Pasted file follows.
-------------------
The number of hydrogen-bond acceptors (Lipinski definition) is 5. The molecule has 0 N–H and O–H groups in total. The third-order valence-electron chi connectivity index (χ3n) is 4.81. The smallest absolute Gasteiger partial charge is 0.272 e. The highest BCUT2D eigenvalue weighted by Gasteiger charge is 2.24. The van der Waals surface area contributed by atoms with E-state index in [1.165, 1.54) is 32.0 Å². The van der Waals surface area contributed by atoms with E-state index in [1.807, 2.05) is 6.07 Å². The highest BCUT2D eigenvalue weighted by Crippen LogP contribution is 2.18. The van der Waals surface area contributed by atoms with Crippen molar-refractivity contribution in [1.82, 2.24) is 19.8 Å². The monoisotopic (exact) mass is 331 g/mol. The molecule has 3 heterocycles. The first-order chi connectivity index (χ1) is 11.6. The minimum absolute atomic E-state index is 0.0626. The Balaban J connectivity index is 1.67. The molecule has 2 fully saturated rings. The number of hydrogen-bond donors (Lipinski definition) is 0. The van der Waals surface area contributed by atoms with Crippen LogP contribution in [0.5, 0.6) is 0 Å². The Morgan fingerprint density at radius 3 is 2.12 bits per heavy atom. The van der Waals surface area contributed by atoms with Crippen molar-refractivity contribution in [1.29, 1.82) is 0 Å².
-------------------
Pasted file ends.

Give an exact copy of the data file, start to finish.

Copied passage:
The number of hydrogen-bond acceptors (Lipinski definition) is 5. The molecule has 0 N–H and O–H groups in total. The third-order valence-electron chi connectivity index (χ3n) is 4.81. The smallest absolute Gasteiger partial charge is 0.272 e. The highest BCUT2D eigenvalue weighted by Gasteiger charge is 2.24. The van der Waals surface area contributed by atoms with E-state index in [1.165, 1.54) is 32.0 Å². The van der Waals surface area contributed by atoms with E-state index in [1.807, 2.05) is 6.07 Å². The highest BCUT2D eigenvalue weighted by Crippen LogP contribution is 2.18. The van der Waals surface area contributed by atoms with Crippen molar-refractivity contribution in [1.82, 2.24) is 19.8 Å². The monoisotopic (exact) mass is 331 g/mol. The molecule has 3 heterocycles. The first-order chi connectivity index (χ1) is 11.6. The minimum absolute atomic E-state index is 0.0626. The Balaban J connectivity index is 1.67. The molecule has 2 fully saturated rings. The number of hydrogen-bond donors (Lipinski definition) is 0. The van der Waals surface area contributed by atoms with Crippen LogP contribution in [0.5, 0.6) is 0 Å². The Morgan fingerprint density at radius 3 is 2.12 bits per heavy atom. The van der Waals surface area contributed by atoms with Crippen molar-refractivity contribution in [1.29, 1.82) is 0 Å².